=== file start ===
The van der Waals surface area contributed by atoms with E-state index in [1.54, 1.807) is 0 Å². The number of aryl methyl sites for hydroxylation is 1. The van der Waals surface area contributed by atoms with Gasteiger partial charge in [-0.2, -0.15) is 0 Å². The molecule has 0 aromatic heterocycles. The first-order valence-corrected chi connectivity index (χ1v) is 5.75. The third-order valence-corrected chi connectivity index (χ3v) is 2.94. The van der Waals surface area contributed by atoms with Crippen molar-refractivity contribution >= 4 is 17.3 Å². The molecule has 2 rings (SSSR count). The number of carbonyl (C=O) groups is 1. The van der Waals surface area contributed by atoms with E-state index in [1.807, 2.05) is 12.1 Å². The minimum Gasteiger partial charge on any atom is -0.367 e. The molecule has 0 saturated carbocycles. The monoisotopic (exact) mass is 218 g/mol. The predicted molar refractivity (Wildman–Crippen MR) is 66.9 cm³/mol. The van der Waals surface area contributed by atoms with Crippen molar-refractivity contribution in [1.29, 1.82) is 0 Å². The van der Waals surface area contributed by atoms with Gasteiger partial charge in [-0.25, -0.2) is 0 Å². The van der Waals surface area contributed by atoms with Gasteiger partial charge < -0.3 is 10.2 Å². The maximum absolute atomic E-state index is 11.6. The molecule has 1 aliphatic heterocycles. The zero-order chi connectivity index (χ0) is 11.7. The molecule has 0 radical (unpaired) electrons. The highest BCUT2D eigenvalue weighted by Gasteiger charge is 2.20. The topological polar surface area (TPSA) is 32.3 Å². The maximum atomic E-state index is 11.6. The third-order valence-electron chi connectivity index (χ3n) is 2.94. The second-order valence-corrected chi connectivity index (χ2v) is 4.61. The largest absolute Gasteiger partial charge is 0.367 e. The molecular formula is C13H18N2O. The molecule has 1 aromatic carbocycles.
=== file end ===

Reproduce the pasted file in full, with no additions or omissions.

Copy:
The van der Waals surface area contributed by atoms with E-state index in [1.54, 1.807) is 0 Å². The number of aryl methyl sites for hydroxylation is 1. The van der Waals surface area contributed by atoms with Gasteiger partial charge in [-0.2, -0.15) is 0 Å². The molecule has 0 aromatic heterocycles. The first-order valence-corrected chi connectivity index (χ1v) is 5.75. The third-order valence-corrected chi connectivity index (χ3v) is 2.94. The van der Waals surface area contributed by atoms with Crippen molar-refractivity contribution >= 4 is 17.3 Å². The molecule has 2 rings (SSSR count). The number of carbonyl (C=O) groups is 1. The van der Waals surface area contributed by atoms with E-state index in [1.807, 2.05) is 12.1 Å². The minimum Gasteiger partial charge on any atom is -0.367 e. The molecule has 0 saturated carbocycles. The monoisotopic (exact) mass is 218 g/mol. The predicted molar refractivity (Wildman–Crippen MR) is 66.9 cm³/mol. The van der Waals surface area contributed by atoms with Crippen molar-refractivity contribution in [1.29, 1.82) is 0 Å². The van der Waals surface area contributed by atoms with Gasteiger partial charge in [-0.25, -0.2) is 0 Å². The van der Waals surface area contributed by atoms with Gasteiger partial charge < -0.3 is 10.2 Å². The maximum absolute atomic E-state index is 11.6. The molecule has 1 aliphatic heterocycles. The zero-order chi connectivity index (χ0) is 11.7. The molecule has 0 radical (unpaired) electrons. The highest BCUT2D eigenvalue weighted by Gasteiger charge is 2.20. The topological polar surface area (TPSA) is 32.3 Å². The maximum atomic E-state index is 11.6. The third-order valence-electron chi connectivity index (χ3n) is 2.94. The second-order valence-corrected chi connectivity index (χ2v) is 4.61. The largest absolute Gasteiger partial charge is 0.367 e. The molecular formula is C13H18N2O. The molecule has 1 aromatic carbocycles.